Oct 20, 2007

2 Much

In Zen and the Art of Motorcycle Maintenance there's a section, early on, that suggests that we can never know what our life would have been like *if*.

If only I'd taken that high school teaching job upstate then... Then--nothing. Enormous gratification and success? Killed by drunk driving teenager on back country road? Impossible to know.

If only I'd kept dating that millionaire then... Then--nothing. Spa treatments and expensive clothing that fits me well? Lost at sea on the family yacht? Again, not worth imagining, because I didn't.

The image we've all grown up with is that of standing at a crossroads--looking ahead at all the possible paths. Our lives as the Game of Life, with all the colored squares laid out ahead. A stack of baby-pegs wait to be plugged into our cars. And will it be college and debt or shall we skip college and have lower paying jobs but get out there more quickly?

But imagine our backs are to that crossroads, and we can't peek over our shoulder. We're falling backwards through life--NOT walking forwards. We can only *know* what's already happened. We don't know anything else.

I liked that concept so much that I stopped reading the book.

If we hadn't had a third child--maybe we'd have been on a safari by now. Maybe we'd have been captured by rebel forces, stampeded by elephants.

If we hadn't had a third child, maybe I'd have gotten a Masters degree (in anything!). Maybe I'd have had a series of successful art shows. A retrospective at the Whitney? Maybe I'd have been slammed by reviewers.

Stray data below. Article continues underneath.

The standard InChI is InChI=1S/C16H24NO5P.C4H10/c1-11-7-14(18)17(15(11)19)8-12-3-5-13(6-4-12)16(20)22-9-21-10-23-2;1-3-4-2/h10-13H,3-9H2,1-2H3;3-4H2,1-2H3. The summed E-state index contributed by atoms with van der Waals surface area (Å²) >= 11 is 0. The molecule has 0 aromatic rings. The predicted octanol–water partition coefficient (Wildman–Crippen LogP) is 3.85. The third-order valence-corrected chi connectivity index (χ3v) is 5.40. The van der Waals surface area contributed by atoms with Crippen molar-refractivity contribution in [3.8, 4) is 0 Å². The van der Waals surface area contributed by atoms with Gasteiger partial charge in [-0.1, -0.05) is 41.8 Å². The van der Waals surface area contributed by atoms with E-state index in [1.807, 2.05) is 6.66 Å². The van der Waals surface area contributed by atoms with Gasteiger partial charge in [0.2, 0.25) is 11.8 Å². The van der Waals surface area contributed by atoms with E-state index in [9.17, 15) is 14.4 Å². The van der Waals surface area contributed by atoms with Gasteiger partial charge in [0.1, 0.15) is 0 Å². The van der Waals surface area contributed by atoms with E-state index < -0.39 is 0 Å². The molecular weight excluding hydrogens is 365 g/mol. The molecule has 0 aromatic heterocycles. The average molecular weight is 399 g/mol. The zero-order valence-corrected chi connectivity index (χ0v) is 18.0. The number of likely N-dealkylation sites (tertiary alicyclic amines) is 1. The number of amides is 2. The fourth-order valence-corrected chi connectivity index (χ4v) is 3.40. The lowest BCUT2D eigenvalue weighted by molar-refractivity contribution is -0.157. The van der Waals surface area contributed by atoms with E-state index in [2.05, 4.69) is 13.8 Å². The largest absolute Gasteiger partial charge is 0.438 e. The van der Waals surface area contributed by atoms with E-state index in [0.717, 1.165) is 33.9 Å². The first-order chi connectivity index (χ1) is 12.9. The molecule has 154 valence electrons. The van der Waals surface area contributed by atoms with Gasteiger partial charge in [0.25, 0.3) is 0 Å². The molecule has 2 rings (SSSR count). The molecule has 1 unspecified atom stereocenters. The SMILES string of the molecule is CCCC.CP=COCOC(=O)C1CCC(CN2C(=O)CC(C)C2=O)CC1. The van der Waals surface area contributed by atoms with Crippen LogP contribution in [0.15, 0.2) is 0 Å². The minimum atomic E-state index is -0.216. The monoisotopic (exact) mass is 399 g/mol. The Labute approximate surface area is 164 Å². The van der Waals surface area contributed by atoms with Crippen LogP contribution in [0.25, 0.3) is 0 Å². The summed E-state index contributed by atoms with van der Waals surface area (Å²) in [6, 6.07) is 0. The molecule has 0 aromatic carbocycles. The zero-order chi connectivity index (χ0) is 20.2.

Maybe I'd have written a book. Maybe Oprah would have had me on her show to tell me in person how offended she was by it. Maybe I'd be in a padded cell right now.

There is no way of knowing what our life would be like if we didn't have Piper. But motorcycles be damned, I have a few hunches.

Bedtime might run like clockwork, and involve long luxurious story time. Maybe we'd have read all of the Harry Potter books.

Maybe we'd have family game nights every night and protecting our scrabble tiles wouldn't be a crucial part of the experience.

I'd have won volunteer-of-the-year awards at the elementary school, the halls of which would be filled with imaginative and important murals overseen--of course--by me, Mom of the Year.

We'd pop over to London for long weekends several times a year.

Car trips wouldn't involve repeated playings of the Wonderpets soundtrack.

We could sit wherever we want in the minivan--and at the dinner table.

We wouldn't run out of ketchup every few weeks.

I'd enroll my daughter in as many after school programs as she wanted. Her friends could come over and play and they wouldn't have to find ways to include a grabby three year old at every turn.

We'd sleep in til eight, at least, on the weekends.

We'd have forgotten the numbers for the PBS channels, and we'd never have to hear the Barney song again.

When I was pregnant with her another mom stood in the playground and told me, while her own number 3 clutched her leg and sucked his thumb, that she often wondered what life would be like without him and that sometimes she thought it would have been a lot nicer.

I shuddered at her insensitivity then (judged her, told the story to other disapproving moms, all that bad mom stuff). And I think about her all the time now.